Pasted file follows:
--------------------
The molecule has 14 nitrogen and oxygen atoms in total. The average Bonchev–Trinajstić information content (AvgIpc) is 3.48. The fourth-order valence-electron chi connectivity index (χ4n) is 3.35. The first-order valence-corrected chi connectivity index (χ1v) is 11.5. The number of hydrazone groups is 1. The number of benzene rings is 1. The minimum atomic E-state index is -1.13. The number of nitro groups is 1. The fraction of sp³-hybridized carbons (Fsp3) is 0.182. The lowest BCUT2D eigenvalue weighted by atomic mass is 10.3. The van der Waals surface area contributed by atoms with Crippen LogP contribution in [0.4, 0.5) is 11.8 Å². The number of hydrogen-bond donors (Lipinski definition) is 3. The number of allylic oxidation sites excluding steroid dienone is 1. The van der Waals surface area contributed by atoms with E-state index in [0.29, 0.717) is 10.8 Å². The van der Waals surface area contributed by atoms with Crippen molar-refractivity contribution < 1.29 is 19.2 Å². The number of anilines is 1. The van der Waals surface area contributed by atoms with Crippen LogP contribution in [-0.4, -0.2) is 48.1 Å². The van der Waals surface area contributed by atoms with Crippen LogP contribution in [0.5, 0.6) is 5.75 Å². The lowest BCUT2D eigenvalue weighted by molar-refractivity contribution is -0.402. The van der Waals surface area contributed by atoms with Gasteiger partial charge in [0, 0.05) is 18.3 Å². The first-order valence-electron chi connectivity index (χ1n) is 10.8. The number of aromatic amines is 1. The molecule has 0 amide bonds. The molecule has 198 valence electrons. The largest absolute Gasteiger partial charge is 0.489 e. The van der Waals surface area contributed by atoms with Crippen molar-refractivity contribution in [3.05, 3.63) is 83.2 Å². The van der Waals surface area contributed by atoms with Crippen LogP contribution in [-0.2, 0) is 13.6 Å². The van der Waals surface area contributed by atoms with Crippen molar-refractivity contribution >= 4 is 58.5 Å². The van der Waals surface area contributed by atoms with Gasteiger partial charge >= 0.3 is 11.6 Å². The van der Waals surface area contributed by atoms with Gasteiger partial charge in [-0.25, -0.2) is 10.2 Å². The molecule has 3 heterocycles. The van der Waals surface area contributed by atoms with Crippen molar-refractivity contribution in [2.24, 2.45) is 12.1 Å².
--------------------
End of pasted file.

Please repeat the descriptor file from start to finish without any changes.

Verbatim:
The molecule has 14 nitrogen and oxygen atoms in total. The average Bonchev–Trinajstić information content (AvgIpc) is 3.48. The fourth-order valence-electron chi connectivity index (χ4n) is 3.35. The first-order valence-corrected chi connectivity index (χ1v) is 11.5. The number of hydrazone groups is 1. The number of benzene rings is 1. The minimum atomic E-state index is -1.13. The number of nitro groups is 1. The fraction of sp³-hybridized carbons (Fsp3) is 0.182. The lowest BCUT2D eigenvalue weighted by atomic mass is 10.3. The van der Waals surface area contributed by atoms with Crippen LogP contribution in [0.4, 0.5) is 11.8 Å². The number of hydrogen-bond donors (Lipinski definition) is 3. The number of allylic oxidation sites excluding steroid dienone is 1. The van der Waals surface area contributed by atoms with E-state index in [0.29, 0.717) is 10.8 Å². The van der Waals surface area contributed by atoms with Crippen molar-refractivity contribution < 1.29 is 19.2 Å². The number of anilines is 1. The van der Waals surface area contributed by atoms with Crippen LogP contribution in [-0.4, -0.2) is 48.1 Å². The van der Waals surface area contributed by atoms with Crippen LogP contribution in [0.5, 0.6) is 5.75 Å². The lowest BCUT2D eigenvalue weighted by molar-refractivity contribution is -0.402. The van der Waals surface area contributed by atoms with Gasteiger partial charge in [0, 0.05) is 18.3 Å². The first-order valence-electron chi connectivity index (χ1n) is 10.8. The number of aromatic amines is 1. The molecule has 0 amide bonds. The molecule has 198 valence electrons. The largest absolute Gasteiger partial charge is 0.489 e. The van der Waals surface area contributed by atoms with Crippen molar-refractivity contribution in [3.05, 3.63) is 83.2 Å². The van der Waals surface area contributed by atoms with Crippen LogP contribution in [-0.2, 0) is 13.6 Å². The van der Waals surface area contributed by atoms with Crippen molar-refractivity contribution >= 4 is 58.5 Å². The van der Waals surface area contributed by atoms with Gasteiger partial charge >= 0.3 is 11.6 Å². The van der Waals surface area contributed by atoms with Gasteiger partial charge in [-0.25, -0.2) is 10.2 Å². The molecule has 3 heterocycles. The van der Waals surface area contributed by atoms with Crippen molar-refractivity contribution in [2.24, 2.45) is 12.1 Å².